Anne Marie – I understand it’s hard. First let me say just that. I’ve seen it through my family growing up and being in small towns in West Texas, people just drop by your house anytime. So I saw how my dad faced that. Again 24/7. But remember on holidays or certain vacation days if we weren’t able to afford to leave our house or go out of town, he would close all the curtains and lock the door and we were not to leave the house. He would hide our cars. It would make it look like we were gone. In that way he would protect our family for a day or two days just so no one would come by. It sounds mean in one way because what if someone really needed him. But I see in Luke 4 Jesus is with the apostles and he’s healing and casting out demons and they are working hard. It says they don’t even have time to eat. After they are done they go away and the town follows him. “Wait, wait wait, don’t go, we are not done yet. There are still people…’ He said, ‘No, I need to be about my Father’s business.’ He had this kingdom mindset. He was the bigger picture. If he were to stay in Capernum, knowing what we know, Christianity as we know it wouldn’t have happened. It’s ok to say no. You have to do it. I struggle with that still but you have to set aside time. Some practical things. We turn off our phones at 5. No checking social media unless there is something very abnormal happening. No checking email. My husband and I limit out time online. We have intentional date nights. We take time off even if it is just a couple days to get away. At least once a week we unplug from everything. Hanging out in community. I’m an introvert so I need time by myself to refresh. He’s an extrovert. Sometimes being in community. just because I am an introvert, doesn’t mean I hate people. But being around my friends that don’t require that energy is very refreshing. I know that there’s a lot of lonely pastors and lonely church leader who are sometimes in big churches and they are in small groups, but sometimes they are still lonely. It takes that intentionality to connect with others and connect with God and to not be afraid to sit by ourselves too.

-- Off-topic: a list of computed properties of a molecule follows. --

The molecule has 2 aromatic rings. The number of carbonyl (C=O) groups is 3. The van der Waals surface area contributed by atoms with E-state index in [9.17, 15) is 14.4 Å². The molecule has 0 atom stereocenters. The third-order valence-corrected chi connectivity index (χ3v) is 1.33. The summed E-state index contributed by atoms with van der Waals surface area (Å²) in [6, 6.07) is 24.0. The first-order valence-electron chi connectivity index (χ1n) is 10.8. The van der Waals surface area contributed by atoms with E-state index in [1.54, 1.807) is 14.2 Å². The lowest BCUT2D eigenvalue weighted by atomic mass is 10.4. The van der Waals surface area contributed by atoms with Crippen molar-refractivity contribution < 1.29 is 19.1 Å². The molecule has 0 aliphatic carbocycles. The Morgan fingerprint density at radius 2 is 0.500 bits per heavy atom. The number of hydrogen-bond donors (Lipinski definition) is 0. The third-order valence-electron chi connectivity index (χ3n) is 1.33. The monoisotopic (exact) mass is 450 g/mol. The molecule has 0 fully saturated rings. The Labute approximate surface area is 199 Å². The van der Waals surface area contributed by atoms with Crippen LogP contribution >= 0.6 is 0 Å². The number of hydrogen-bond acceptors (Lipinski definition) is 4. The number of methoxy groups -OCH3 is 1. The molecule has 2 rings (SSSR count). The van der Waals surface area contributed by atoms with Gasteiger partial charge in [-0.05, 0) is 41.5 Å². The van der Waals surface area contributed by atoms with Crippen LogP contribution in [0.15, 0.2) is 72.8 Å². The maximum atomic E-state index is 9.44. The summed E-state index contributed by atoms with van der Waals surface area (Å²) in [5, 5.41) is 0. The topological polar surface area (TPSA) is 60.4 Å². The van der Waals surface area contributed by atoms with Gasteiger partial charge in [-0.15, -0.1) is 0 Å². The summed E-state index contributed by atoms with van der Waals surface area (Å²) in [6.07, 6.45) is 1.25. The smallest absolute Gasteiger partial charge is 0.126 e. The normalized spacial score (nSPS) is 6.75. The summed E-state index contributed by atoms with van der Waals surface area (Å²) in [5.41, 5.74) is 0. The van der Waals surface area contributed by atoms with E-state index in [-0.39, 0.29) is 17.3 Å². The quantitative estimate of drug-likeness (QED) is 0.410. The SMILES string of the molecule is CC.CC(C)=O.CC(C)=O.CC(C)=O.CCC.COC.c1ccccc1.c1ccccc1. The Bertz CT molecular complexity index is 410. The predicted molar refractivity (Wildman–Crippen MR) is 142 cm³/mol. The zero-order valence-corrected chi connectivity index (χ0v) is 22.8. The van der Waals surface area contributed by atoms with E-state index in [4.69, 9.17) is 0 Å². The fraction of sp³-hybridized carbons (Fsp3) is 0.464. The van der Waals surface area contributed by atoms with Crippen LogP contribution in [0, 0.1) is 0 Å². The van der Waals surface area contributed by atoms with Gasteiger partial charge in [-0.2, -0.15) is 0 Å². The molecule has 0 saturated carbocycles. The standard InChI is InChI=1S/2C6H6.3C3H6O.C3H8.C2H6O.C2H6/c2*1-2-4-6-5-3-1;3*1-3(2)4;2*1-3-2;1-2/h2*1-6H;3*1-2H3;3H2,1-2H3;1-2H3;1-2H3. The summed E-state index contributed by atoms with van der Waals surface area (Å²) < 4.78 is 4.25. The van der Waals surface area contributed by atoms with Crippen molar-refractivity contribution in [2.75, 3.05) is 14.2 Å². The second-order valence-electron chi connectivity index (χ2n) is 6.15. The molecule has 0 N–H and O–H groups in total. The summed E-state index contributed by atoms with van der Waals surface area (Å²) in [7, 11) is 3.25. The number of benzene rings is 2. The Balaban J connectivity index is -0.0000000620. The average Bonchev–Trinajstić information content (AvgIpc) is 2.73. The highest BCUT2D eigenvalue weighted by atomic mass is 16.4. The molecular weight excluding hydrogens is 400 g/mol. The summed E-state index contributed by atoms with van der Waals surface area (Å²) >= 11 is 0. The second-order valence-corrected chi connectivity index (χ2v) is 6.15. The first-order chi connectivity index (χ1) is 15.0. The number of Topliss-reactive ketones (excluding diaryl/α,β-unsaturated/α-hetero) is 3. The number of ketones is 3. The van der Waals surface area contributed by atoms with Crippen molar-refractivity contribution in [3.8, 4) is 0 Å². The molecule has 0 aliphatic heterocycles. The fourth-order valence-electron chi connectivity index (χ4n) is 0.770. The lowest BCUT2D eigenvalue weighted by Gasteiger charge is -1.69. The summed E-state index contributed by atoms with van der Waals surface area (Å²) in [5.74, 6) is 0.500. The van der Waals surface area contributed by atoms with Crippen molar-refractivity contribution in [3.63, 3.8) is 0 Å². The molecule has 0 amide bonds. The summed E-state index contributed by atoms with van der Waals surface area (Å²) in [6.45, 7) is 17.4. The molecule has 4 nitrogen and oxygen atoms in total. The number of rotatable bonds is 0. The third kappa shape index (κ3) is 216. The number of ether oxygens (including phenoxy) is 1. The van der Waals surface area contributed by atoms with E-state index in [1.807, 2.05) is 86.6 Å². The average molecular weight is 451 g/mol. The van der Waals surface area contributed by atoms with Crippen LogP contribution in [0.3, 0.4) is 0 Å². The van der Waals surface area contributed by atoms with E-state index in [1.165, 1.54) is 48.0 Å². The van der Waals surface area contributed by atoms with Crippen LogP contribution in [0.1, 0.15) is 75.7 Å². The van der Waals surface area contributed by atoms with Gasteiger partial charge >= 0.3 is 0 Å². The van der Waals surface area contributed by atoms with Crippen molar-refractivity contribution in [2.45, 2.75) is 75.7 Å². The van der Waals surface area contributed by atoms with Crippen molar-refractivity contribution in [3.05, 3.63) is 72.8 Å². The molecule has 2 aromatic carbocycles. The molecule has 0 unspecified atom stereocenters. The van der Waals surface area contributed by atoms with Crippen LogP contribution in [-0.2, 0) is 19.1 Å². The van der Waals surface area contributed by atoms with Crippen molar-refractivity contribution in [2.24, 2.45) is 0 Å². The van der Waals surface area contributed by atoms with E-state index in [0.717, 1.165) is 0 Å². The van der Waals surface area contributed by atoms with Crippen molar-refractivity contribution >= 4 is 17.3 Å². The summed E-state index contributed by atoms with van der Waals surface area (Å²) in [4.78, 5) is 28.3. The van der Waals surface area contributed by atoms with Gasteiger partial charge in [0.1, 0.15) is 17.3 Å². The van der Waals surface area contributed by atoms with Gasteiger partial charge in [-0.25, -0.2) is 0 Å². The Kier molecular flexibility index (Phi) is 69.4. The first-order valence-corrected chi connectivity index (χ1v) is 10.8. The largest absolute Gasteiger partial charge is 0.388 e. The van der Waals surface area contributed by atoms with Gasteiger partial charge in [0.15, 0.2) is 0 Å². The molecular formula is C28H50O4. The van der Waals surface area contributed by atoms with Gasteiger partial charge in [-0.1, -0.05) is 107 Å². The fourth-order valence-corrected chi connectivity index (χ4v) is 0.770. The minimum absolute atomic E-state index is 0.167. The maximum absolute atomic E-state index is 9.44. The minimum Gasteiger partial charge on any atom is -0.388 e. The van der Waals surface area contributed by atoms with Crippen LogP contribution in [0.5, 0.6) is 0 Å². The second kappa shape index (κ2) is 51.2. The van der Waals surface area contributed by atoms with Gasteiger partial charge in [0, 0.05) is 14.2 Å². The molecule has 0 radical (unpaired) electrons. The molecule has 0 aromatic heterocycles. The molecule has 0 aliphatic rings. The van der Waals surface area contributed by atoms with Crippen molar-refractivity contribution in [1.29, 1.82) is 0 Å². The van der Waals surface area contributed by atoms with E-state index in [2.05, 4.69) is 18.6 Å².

Rich – Absolutely. I love that picture of your dad closing all the window, closing everything off. I think that’s a great visual picture of, sometimes you have to go to extreme to celebrate the Sabbath. You’ve got to do what it takes to make that happen. That’s a beautiful picture from him for you. have you heard anything, or bumped into a church leader that had a similar kind of extreme that had a ritual or pattern around Sabbath that you were like, ’That’s particularly intriguing?’